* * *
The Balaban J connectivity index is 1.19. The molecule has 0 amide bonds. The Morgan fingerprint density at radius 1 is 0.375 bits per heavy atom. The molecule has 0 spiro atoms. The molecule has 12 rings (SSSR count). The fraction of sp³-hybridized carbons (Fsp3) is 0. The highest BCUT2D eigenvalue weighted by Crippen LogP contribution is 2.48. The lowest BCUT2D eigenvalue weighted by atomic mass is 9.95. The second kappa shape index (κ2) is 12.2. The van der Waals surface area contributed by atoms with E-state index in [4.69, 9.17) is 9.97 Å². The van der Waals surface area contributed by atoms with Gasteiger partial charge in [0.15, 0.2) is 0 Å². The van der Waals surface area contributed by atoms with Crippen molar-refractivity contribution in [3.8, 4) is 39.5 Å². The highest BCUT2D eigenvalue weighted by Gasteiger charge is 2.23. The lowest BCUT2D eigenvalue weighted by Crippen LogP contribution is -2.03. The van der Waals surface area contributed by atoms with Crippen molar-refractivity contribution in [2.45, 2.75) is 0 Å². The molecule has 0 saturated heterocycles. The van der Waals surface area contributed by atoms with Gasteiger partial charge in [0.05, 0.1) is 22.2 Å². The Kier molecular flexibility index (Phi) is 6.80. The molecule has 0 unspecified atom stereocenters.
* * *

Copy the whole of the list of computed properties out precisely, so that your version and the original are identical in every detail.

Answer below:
The Balaban J connectivity index is 1.19. The molecule has 0 amide bonds. The Morgan fingerprint density at radius 1 is 0.375 bits per heavy atom. The molecule has 0 spiro atoms. The molecule has 12 rings (SSSR count). The fraction of sp³-hybridized carbons (Fsp3) is 0. The highest BCUT2D eigenvalue weighted by Crippen LogP contribution is 2.48. The lowest BCUT2D eigenvalue weighted by atomic mass is 9.95. The second kappa shape index (κ2) is 12.2. The van der Waals surface area contributed by atoms with E-state index in [4.69, 9.17) is 9.97 Å². The van der Waals surface area contributed by atoms with Gasteiger partial charge in [0.15, 0.2) is 0 Å². The van der Waals surface area contributed by atoms with Crippen molar-refractivity contribution in [3.8, 4) is 39.5 Å². The highest BCUT2D eigenvalue weighted by Gasteiger charge is 2.23. The lowest BCUT2D eigenvalue weighted by Crippen LogP contribution is -2.03. The van der Waals surface area contributed by atoms with Crippen molar-refractivity contribution in [2.45, 2.75) is 0 Å². The molecule has 0 saturated heterocycles. The van der Waals surface area contributed by atoms with Gasteiger partial charge in [0.05, 0.1) is 22.2 Å². The Kier molecular flexibility index (Phi) is 6.80. The molecule has 0 unspecified atom stereocenters.